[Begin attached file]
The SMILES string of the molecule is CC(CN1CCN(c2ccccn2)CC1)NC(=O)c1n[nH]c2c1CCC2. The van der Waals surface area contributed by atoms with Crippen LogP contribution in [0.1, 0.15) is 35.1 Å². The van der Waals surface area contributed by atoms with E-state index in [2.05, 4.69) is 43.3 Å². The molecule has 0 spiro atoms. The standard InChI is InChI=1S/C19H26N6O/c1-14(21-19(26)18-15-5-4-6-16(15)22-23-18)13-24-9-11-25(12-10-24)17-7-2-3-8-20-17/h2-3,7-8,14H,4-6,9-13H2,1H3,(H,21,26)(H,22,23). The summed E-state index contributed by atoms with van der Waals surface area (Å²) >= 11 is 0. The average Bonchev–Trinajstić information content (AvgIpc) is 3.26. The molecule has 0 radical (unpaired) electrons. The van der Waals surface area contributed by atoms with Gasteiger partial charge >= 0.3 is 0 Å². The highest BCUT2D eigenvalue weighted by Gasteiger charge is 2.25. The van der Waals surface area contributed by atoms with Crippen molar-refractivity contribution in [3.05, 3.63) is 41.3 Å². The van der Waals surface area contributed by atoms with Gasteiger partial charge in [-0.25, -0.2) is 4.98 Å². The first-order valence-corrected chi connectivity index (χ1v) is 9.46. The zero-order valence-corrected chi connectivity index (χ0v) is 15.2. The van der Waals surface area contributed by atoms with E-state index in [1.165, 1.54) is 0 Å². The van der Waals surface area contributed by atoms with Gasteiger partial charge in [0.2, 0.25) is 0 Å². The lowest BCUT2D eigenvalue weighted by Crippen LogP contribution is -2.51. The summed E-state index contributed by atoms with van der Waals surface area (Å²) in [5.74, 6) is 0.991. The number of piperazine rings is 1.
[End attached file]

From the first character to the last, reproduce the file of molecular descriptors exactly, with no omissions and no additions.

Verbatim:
The SMILES string of the molecule is CC(CN1CCN(c2ccccn2)CC1)NC(=O)c1n[nH]c2c1CCC2. The van der Waals surface area contributed by atoms with Crippen LogP contribution in [0.1, 0.15) is 35.1 Å². The van der Waals surface area contributed by atoms with E-state index in [2.05, 4.69) is 43.3 Å². The molecule has 0 spiro atoms. The standard InChI is InChI=1S/C19H26N6O/c1-14(21-19(26)18-15-5-4-6-16(15)22-23-18)13-24-9-11-25(12-10-24)17-7-2-3-8-20-17/h2-3,7-8,14H,4-6,9-13H2,1H3,(H,21,26)(H,22,23). The summed E-state index contributed by atoms with van der Waals surface area (Å²) >= 11 is 0. The average Bonchev–Trinajstić information content (AvgIpc) is 3.26. The molecule has 0 radical (unpaired) electrons. The van der Waals surface area contributed by atoms with Gasteiger partial charge >= 0.3 is 0 Å². The highest BCUT2D eigenvalue weighted by Gasteiger charge is 2.25. The van der Waals surface area contributed by atoms with Crippen molar-refractivity contribution in [3.05, 3.63) is 41.3 Å². The van der Waals surface area contributed by atoms with Gasteiger partial charge in [-0.25, -0.2) is 4.98 Å². The first-order valence-corrected chi connectivity index (χ1v) is 9.46. The zero-order valence-corrected chi connectivity index (χ0v) is 15.2. The van der Waals surface area contributed by atoms with E-state index in [1.165, 1.54) is 0 Å². The van der Waals surface area contributed by atoms with Gasteiger partial charge in [0.2, 0.25) is 0 Å². The lowest BCUT2D eigenvalue weighted by Crippen LogP contribution is -2.51. The summed E-state index contributed by atoms with van der Waals surface area (Å²) in [5.74, 6) is 0.991. The number of piperazine rings is 1.